G.H: My favorite places to surf in San Diego are probably I.B. and a couple of spots that are boat access only….Blacks is great too…but the crowds are always a factor. Down in Baja…well…take your pick! There are so many classic setups there depending on the swell and how far south you are going. Baja Malibu, La Fonda, San Miguel, Punta San Jose and Scorpion Bay are just a few that come to mind.

P.net: So what's your all time favorite spot down there?

G.H: My favorite spot in Baja is probably Scorpion Bay. It is just so perfect and amazing. I have done a LOT of surfing in Baja: Two long trips to Scorpion Bay; four trips to Punta Cabra; three trips to Punta San Jose; and far too many weekend trips between the border and Ensenada to possibly remember. The Scorpion Bay trips were probably the most memorable because I was young at the time and had never experienced such perfect waves.

P.net: Any mishaps or weirdness in all that Baja traveling?

G.H: The only real mishap I have had on a Baja surf trip was spring break of 1992, which was my senior year in high school. It was the first time our parents let us go unsupervised, and we had an amazing trip. We hit a bunch of different spots near Camalu all week and just got super fun surf the entire time.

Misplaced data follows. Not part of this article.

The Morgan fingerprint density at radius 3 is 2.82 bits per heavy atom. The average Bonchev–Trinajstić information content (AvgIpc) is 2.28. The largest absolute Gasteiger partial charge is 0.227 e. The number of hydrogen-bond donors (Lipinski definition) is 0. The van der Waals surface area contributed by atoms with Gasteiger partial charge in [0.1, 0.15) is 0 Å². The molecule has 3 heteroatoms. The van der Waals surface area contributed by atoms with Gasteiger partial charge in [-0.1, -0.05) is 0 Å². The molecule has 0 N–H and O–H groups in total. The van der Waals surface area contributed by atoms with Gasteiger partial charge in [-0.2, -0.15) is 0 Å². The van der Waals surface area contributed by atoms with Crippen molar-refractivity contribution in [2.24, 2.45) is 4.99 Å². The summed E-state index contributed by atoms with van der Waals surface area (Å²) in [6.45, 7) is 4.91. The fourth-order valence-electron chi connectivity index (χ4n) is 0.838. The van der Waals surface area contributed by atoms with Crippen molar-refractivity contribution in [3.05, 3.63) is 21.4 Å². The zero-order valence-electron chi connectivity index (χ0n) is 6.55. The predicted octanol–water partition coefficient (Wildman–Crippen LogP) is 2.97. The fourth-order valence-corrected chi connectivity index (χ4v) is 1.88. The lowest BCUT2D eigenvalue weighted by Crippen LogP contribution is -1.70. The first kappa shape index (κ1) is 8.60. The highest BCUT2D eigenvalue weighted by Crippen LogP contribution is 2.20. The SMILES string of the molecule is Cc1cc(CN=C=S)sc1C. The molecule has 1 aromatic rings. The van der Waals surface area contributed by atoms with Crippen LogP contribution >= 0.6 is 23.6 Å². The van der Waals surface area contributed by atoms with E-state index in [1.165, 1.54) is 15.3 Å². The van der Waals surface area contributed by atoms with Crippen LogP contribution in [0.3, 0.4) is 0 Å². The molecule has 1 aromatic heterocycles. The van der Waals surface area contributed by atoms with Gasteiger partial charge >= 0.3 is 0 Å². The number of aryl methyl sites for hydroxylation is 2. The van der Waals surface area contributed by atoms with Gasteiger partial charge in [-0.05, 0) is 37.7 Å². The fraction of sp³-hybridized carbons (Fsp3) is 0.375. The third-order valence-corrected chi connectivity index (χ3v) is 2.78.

The very last night someone came into our camp and stole a bunch of stuff. At first we were really bummed about it, but then we realized that they only things they took were bare necessities - food and clothing. They had not touched our surfboards, wetsuits, video camera, radio or any of our wallets. We headed back to the border that day totally smelly and dirty, still wearing the clothes from the previous day, with big smiles on our faces!




Photo: I'm getting the feeling that Geoff put all that Baja time was put to good use. Photo credit: Moses Slovatski

P.net: How did the whole Baja Bound thing come about?

G.H: This is a fun story….Baja Bound started in 1994 as a drive-through service near the border in San Ysidro by John “Doc” Morton. He actually was a real doctor, and the insurance drive-through window was right next to his office, staffed by the nurses. His son Hank and I were high school buddies and surfed together a lot and eventually Doc got into surfing too….at the age of 50!